Why Fiction Matters

November 22, 2016 | By | 9 Replies More

dscf2959Imagine a world without stories. What a terrible place that would be! Stories hold up a mirror to the world; at its best, fiction has the power to be the “hammer with which to shape the universe.”

If all the world is a stage, then fiction writers have many parts to play on it. They draw us into the heart of complex matters and inspire us to see the world with new eyes. They take us on life-changing journeys, giving us the opportunity to embrace differences and slip into another’s skin.

Writing (and reading) fiction – alters our perceptual fields significantly. A good story can change a person’s world view. A good story leaves a deep, lasting impact on both the writer and reader. Scientific research has proven that reading literary fiction makes us more empathetic. It helps us to sense and understand other people’s emotions better. This in turn equips us to navigate complex social relationships in everyday life with more skill.

Next time you hear someone say that a book changed their life, take the time to ask them in what precise way it did so. You’ll be surprised at the range of responses you get. Once you process their answers, you’ll stop taking that statement at face value.

Words are uncannily powerful tools. They make us laugh and cry. They help to clarify our thought process. When I first read Michael Ondaatje’s novel, The English Patient, it felt like the story had opened my eyes to a new reality. Turning the pages of the book was electrifying. Losing myself in the story was a truly life- changing experience (and I don’t mean that in a flippant, new-agey way).

If I hadn’t read Ann Patchett’s operatic novel, Bel Canto, I would be a different – and poorer – person for it. These novels, like many other memorable works of fiction, trace the trajectories of individual lives to lay bare the complexities of human existence. Trust and betrayal, love, loss, and longing, sorrow and joy, hatred and lust – all embellish the rich narrative tapestry.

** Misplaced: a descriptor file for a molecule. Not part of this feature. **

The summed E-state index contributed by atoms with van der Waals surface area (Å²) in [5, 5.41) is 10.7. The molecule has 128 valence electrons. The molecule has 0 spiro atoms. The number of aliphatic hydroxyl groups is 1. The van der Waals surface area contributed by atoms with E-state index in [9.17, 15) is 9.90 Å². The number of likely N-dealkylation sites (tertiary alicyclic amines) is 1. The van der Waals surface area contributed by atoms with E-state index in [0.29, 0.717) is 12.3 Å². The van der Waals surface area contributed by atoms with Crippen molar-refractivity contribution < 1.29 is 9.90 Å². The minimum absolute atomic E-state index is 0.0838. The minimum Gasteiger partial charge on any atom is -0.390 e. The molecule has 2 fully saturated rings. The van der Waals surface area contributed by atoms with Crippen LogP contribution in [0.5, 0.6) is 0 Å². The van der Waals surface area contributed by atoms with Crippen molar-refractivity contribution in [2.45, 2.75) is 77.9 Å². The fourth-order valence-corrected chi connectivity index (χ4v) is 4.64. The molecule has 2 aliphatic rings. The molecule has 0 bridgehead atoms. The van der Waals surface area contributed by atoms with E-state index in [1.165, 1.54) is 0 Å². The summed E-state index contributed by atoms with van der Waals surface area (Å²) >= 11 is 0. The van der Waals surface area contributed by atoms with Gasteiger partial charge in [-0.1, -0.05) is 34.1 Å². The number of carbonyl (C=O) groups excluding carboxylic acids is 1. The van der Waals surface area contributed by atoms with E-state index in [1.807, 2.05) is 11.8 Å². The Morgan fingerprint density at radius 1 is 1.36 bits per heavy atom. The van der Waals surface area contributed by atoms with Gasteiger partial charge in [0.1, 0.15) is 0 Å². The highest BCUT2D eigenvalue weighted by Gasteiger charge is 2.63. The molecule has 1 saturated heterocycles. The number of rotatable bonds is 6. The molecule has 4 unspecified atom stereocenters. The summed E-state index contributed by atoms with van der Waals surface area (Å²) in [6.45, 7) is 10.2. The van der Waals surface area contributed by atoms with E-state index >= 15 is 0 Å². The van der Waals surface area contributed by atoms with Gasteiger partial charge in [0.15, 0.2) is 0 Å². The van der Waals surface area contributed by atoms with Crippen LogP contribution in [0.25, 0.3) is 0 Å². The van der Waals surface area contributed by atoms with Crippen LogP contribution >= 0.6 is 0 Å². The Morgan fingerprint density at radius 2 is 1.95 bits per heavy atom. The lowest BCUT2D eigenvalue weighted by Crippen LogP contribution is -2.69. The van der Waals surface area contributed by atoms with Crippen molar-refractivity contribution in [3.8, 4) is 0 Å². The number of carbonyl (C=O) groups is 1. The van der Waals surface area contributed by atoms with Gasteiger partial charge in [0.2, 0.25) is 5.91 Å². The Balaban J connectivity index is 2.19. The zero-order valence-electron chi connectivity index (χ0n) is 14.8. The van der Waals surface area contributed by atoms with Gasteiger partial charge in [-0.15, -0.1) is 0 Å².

Authors share universal truths with us through the medium of the particular in their stories. Language illuminates the dark corners of our world and surprises us with sudden flashes of meaning. A well-told story sweeps us away like a swirling current. We are happy to go along for the ride as we turn the pages.

The relationship between fiction and truth (the fictitious world conjured up by the author and the world we inhabit) is an interesting one. Everything that exists in the “real world” is grist for the fiction writer’s mill. Every taboo is crying out to be questioned. Every unasked question to be asked, unapologetically and without fear.

Most fiction writers feel compelled to question dogma and reject the comfort of the status quo. The history of literature is paved with books that challenge accepted truths.

Joseph Heller’s Catch 22, Kurt Vonnegut’s Slaughter-House Five, Roxana Robinson’s Sparta, Remarque’s All Quiet on the Western Front, Tim O’Brien’s The Things They Carried all question the legitimacy of warfare. These stories give a voice to those affected by war and count the human cost of state-sanctioned violence. Searing, unforgettable, and devastatingly powerful, these works of fiction are classics in their own right.

Many writers have paid a heavy price for questioning accepted truths and for daring to present an alternate vision of the world. Censorship and bans have plagued their creations.

Nobel prize winning Turkish author Orhan Pamuk was charged with treason in his home country for daring to question the authorities in his work. Salman Rushdie’s Satanic Verses was banned in several countries across the world when it was published. (India was the first to ban it in 1988). The infamous fatwa was issued against Rushdie by the Ayotallah Khomeini of Iran in 1989 and as has been well documented, it made the writer’s life a living hell.